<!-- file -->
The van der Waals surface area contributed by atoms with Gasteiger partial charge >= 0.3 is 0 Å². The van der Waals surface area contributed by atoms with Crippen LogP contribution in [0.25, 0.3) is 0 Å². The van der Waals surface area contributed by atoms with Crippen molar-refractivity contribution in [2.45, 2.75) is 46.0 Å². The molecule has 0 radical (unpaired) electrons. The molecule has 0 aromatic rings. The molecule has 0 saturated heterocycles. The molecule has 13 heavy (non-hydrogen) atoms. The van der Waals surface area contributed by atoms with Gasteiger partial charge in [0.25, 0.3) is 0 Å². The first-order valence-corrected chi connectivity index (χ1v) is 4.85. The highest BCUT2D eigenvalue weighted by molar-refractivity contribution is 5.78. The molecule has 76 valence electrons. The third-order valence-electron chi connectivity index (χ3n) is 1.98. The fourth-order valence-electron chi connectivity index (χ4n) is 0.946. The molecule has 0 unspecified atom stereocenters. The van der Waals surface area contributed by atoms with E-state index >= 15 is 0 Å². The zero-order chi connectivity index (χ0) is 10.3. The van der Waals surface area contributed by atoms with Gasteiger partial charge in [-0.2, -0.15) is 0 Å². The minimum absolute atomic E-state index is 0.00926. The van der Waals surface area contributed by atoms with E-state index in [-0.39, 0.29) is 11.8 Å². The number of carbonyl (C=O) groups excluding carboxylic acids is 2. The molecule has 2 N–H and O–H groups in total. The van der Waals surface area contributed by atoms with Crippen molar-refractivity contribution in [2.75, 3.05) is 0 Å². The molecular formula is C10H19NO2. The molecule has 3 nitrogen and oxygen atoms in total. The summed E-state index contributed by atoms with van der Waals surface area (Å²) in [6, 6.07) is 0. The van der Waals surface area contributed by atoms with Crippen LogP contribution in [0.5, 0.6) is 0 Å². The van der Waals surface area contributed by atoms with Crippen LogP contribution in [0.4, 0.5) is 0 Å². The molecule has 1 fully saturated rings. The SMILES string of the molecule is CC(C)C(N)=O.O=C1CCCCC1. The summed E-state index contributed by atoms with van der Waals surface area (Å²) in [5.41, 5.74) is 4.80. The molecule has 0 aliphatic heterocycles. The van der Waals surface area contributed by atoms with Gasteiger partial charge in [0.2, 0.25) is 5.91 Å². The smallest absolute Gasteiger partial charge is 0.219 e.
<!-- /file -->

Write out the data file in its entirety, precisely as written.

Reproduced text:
The van der Waals surface area contributed by atoms with Gasteiger partial charge >= 0.3 is 0 Å². The van der Waals surface area contributed by atoms with Crippen LogP contribution in [0.25, 0.3) is 0 Å². The van der Waals surface area contributed by atoms with Crippen molar-refractivity contribution in [2.45, 2.75) is 46.0 Å². The molecule has 0 radical (unpaired) electrons. The molecule has 0 aromatic rings. The molecule has 0 saturated heterocycles. The molecule has 13 heavy (non-hydrogen) atoms. The van der Waals surface area contributed by atoms with Gasteiger partial charge in [0.25, 0.3) is 0 Å². The first-order valence-corrected chi connectivity index (χ1v) is 4.85. The highest BCUT2D eigenvalue weighted by molar-refractivity contribution is 5.78. The molecule has 76 valence electrons. The third-order valence-electron chi connectivity index (χ3n) is 1.98. The fourth-order valence-electron chi connectivity index (χ4n) is 0.946. The molecule has 0 unspecified atom stereocenters. The van der Waals surface area contributed by atoms with E-state index >= 15 is 0 Å². The zero-order chi connectivity index (χ0) is 10.3. The van der Waals surface area contributed by atoms with Gasteiger partial charge in [-0.2, -0.15) is 0 Å². The minimum absolute atomic E-state index is 0.00926. The van der Waals surface area contributed by atoms with E-state index in [-0.39, 0.29) is 11.8 Å². The number of carbonyl (C=O) groups excluding carboxylic acids is 2. The molecule has 2 N–H and O–H groups in total. The van der Waals surface area contributed by atoms with Crippen molar-refractivity contribution in [2.75, 3.05) is 0 Å². The molecular formula is C10H19NO2. The molecule has 3 nitrogen and oxygen atoms in total. The summed E-state index contributed by atoms with van der Waals surface area (Å²) in [6, 6.07) is 0. The van der Waals surface area contributed by atoms with Crippen LogP contribution in [0.5, 0.6) is 0 Å². The van der Waals surface area contributed by atoms with Crippen LogP contribution in [0.4, 0.5) is 0 Å². The molecule has 1 fully saturated rings. The SMILES string of the molecule is CC(C)C(N)=O.O=C1CCCCC1. The summed E-state index contributed by atoms with van der Waals surface area (Å²) in [5.41, 5.74) is 4.80. The molecule has 0 aliphatic heterocycles. The van der Waals surface area contributed by atoms with Gasteiger partial charge in [0.2, 0.25) is 5.91 Å². The smallest absolute Gasteiger partial charge is 0.219 e.